3. Many Are Called; Few Are Chosen

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    There are currently more than 80 players on the team's roster. By Week 1, that number will be trimmed to 53.

    On game days, that number will drop to 45. That means between now and September 5, nearly half of the roster will lose their gigs.

    That means, there will be plenty of competition in Denver this summer—particularly at wide receiver.

    The team currently has 11 receivers on the roster, ranging from Pro Bowlers and former indoor football stars to little-known undrafted rookies. But the youngsters shouldn't be written off just yet, as Rod Smith and Wes Welker both went undrafted back in the day before shining when given opportunities.

    Denver's unit is led by Demaryius Thomas, Eric Decker and Wes Welker and rounded out by Andre Caldwell, Trindon Holliday, Tavarres King, Greg Orton, Gerell Robinson, Lamaar Thomas, Quincy McDuffie and Kemonte' Bateman.

    Receiver will be one of the most intriguing positions to follow during training camp, as the No. 4 receiver spot is anyone's job to win. Let the competition begin.

4. Expect a Bitter Battle at CB

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    It's obvious that veteran Champ Bailey is slowing down a little. But the Broncos aren't concerned.

    "We have high expectations of Champ," executive John Elway told the Denver Post, according to Mike Klis. "Any time you get up there in age things are going to slow down a little bit, but you hope they make it up on the mental side and anticipate.

    Champ is obviously still going to be the team's top cornerback. But who will be No. 1? And Nos. 2, 3 and 4?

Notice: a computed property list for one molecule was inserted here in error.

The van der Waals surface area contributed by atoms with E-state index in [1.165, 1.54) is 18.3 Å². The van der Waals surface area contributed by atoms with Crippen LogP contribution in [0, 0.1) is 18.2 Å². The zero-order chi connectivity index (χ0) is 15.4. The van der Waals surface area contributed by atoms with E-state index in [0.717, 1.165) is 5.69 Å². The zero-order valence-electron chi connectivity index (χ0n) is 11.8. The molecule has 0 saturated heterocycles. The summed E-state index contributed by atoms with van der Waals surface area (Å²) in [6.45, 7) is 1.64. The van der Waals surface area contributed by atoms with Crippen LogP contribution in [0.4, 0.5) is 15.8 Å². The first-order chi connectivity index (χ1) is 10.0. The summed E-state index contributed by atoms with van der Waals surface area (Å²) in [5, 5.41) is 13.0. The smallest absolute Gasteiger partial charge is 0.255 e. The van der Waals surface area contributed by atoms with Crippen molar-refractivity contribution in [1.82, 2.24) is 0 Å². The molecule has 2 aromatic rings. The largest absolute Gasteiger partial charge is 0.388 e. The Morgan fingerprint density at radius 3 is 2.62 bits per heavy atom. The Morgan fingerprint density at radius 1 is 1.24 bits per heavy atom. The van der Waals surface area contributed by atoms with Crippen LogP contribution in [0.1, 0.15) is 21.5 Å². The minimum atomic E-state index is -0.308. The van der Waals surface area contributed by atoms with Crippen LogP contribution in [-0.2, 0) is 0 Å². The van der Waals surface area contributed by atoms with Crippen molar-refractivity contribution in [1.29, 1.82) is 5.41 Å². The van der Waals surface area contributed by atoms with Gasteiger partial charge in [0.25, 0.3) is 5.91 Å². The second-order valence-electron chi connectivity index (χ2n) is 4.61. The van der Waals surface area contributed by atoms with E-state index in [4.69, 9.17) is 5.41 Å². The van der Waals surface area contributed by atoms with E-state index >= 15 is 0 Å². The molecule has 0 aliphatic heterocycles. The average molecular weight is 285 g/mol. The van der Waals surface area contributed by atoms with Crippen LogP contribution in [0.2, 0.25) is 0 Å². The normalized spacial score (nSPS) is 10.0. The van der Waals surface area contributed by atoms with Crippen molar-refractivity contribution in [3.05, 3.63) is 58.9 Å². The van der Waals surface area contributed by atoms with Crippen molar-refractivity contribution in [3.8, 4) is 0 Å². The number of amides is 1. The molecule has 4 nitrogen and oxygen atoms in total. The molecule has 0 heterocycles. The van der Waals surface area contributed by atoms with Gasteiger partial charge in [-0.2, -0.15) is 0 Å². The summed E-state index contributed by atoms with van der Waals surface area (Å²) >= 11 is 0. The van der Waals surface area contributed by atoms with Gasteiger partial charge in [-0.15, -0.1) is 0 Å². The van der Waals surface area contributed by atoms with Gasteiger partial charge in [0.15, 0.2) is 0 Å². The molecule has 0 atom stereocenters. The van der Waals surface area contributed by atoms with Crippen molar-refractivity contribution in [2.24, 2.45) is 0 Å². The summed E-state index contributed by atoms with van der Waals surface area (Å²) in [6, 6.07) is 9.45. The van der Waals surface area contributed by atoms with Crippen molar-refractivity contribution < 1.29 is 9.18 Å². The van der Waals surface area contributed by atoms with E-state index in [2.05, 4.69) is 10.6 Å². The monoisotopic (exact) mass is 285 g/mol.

The front-runner is Chris Harris Jr., who is coming off a breakout season. But he will have competition from Dominique Rodgers-Cromartie, who was signed in the offseason, and Kayvon Webster, who was drafted in the third round in April.

    And the competition doesn't stop there. Omar Bolden is also returning, as is Tony Carter. They will be battling for spots over newcomers Mario Butler and Aaron Hester. 

    Much like wide receiver, cornerback will be a position to watch this summer.

5. Expect a Summer of Pranks

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    This has little to do with the team's on-the-field performance, but it will be fun to follow nonetheless.

    Quarterback Peyton Manning is well-known as a prankster (Eric Decker and Wes Welker can attest to that), from changing his teammates iPhone languages to Chinese to masterminding a plot that resulted in offensive lineman Orlando Franklin receiving a pie to the face on live TV at a baseball game last week.

    What we want to know is, how will Peyton's teammates strike back?

    Franklin has already vowed revenge, and he does not look like the kind of guy anyone would want to mess with. Yet, all of the pranks are done in good fun, and Franklin's job is to protect Manning.

    So he'll have to get creative. Here's hoping we hear about the retaliation.